Want a great way to include the sun in a photo without it overwhelming the entire scene? Try your hand at sun stars (also known as sunbursts).

Sun stars look fantastic in bluebird skies that are classic in western winter landscapes (adds interest to the sky) and when peeping through deeply forested areas where you need to break up an otherwise dark background.

Lens

To start, a lot depends on your lens. Though you can still get a decent shot with your standard kit lens, this is one of those times where the quality of your lens can make a big difference in the outcome of your photo. The reason: The number of blades your lens dictates the number of points on the sun star you’ll be able to create. But don’t be discouraged from experimenting with what you have on hand; I’ve been pleasantly surprised many times by my own kit lens and basic DSLR camera (circa 2008 :).

(But that being said, I’ve even captured them—though not as crisp—with my 4-year old cell phone, below; rules are made to be broken! 🙂

Photograph Sun Stars - taken with a cell phone!
I caught this sun star with my old cell phone; no special equipment needed.

Settings

Beyond the blades, the key to getting the shot is your aperture.

Mini-lesson on aperture: its size is inversely related as you move up the f-stop scale. At f/22, for example, you have a small aperture and a greater depth of field than with f/2.8 which has a large aperture and blurs the background.   

So what does this mean for sun stars? When trying to create these in your photos, the smaller your aperture, the better. Try starting with a setting all the way up to f/22. If you’re shooting without a tripod—and depending on the time of day—this may mean you may need to bump the ISO to a higher setting so your shutter speed doesn’t fall below 1/60th of a second. Without a tripod, anything slower than this shutter speed is in danger of motion blur.

Mini-lesson #2: Be aware that shooting at high a ISO may create a lot of noise depending on your camera; higher-end and newer models handle high ISO much better than older DSLR or entry-level cameras.

If you don’t want to mess with all your manual settings, set your camera to shoot in aperture priority mode.

Time of Day

To capture these sun stars at their best, you ideally want the sun lower on the horizon, so get out there early morning or late afternoon. Winter days are also a great time to play with them since the sun’s angle is lower in the sky for longer periods of time.

Photograph Sun Stars - shot through the trees

Getting the Shot

To add some interest and really make the sun stars pop, position yourself so that the sun is peeking behind your main subject. This could be between the trees in a forest, lighting the space between friends, appearing over a mountain hut, etc.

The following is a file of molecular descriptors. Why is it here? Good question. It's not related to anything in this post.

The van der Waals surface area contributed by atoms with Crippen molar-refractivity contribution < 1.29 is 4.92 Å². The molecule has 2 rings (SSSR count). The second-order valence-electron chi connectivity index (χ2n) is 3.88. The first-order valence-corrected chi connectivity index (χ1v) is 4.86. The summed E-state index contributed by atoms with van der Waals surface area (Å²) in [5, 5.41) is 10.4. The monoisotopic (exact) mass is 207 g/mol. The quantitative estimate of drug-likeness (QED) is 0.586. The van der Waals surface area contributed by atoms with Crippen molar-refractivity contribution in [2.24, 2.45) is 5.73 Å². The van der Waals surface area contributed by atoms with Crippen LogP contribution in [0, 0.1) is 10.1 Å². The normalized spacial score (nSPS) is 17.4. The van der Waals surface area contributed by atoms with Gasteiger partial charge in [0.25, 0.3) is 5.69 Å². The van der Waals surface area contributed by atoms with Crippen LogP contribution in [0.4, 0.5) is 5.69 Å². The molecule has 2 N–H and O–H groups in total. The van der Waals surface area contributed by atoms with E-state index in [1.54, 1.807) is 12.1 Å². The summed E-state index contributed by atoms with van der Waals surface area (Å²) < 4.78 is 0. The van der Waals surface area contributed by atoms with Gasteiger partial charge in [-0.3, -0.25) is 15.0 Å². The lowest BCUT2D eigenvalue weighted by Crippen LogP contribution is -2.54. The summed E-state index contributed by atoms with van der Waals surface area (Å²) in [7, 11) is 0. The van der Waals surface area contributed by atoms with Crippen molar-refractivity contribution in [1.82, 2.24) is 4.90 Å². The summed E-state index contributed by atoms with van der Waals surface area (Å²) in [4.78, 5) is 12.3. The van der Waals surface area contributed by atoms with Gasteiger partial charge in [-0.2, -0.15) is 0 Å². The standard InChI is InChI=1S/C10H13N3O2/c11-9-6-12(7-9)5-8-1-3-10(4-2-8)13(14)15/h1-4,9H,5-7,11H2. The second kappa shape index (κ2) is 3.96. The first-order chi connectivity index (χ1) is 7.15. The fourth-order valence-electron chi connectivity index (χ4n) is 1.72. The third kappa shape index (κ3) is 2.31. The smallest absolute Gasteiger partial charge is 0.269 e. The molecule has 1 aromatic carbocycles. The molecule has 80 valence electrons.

Once you have your settings dialed and found your subject, it’s time to shoot. Try the shot two different ways: one with a single exposure and the other shot in a bracket with three different exposures (read more on using exposure bracketing in “How to Photograph Skies without Underexposing Landscapes”). You might find that you like the silhouetted foreground you get with a single exposure.

Safety Note:

Pointing your lens directly into the sun can damage your camera and—if you’re looking through the viewfinder instead of using the screen—be very damaging to your eyes. Keep the sun off to the side or use a  UV filter  and the live-screen mode if shooting directly into the sun.

Did you try this technique? Show us how it went by sharing your shots with us on social media; hashtag it with #HikerChat and tell us what you thought!

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Although she’s a Florida girl, exploration called her away after the final bell of her high school career. Leaving home to journey westward alone, she chased the sun to Utah. Over the years, she was consumed with skiing, climbing, kayaking, mountain biking and getting lost on back roads. But exploration continued to call. After closing her bakery — which funded college courses and adventure — she stored her possessions and hit the road again, on a quest to reach the distant places of North America. For three years she lived in her little Mazda 3 and skied the backcountry of Alaska, slept under the northern lights in the Yukon Territory, ice climbed Colorado's frozen canyons and rock climbed across the continent, photographed Nova Scotia’s coves, backpacked in southern US wildernesses and munched on sugared tamarindo in the jungles of Mexico. But living in a car started to feel limiting, so after seeing the many glories this continent had to offer, she chose the only place fitting for an explorer to spend a lifetime of wild wonder: British Columbia. Dual citizenship in hand, she settled along the Powder Highway in the Selkirks and is now making her home between four walls and deeply wooded mountains. When she's not playing the part of a photojournalist, Gina can be found collaborating with women worldwide through her nonprofit, Outdoor Women's Alliance, and working to improve her outdoor skills and wilderness safety certifications.

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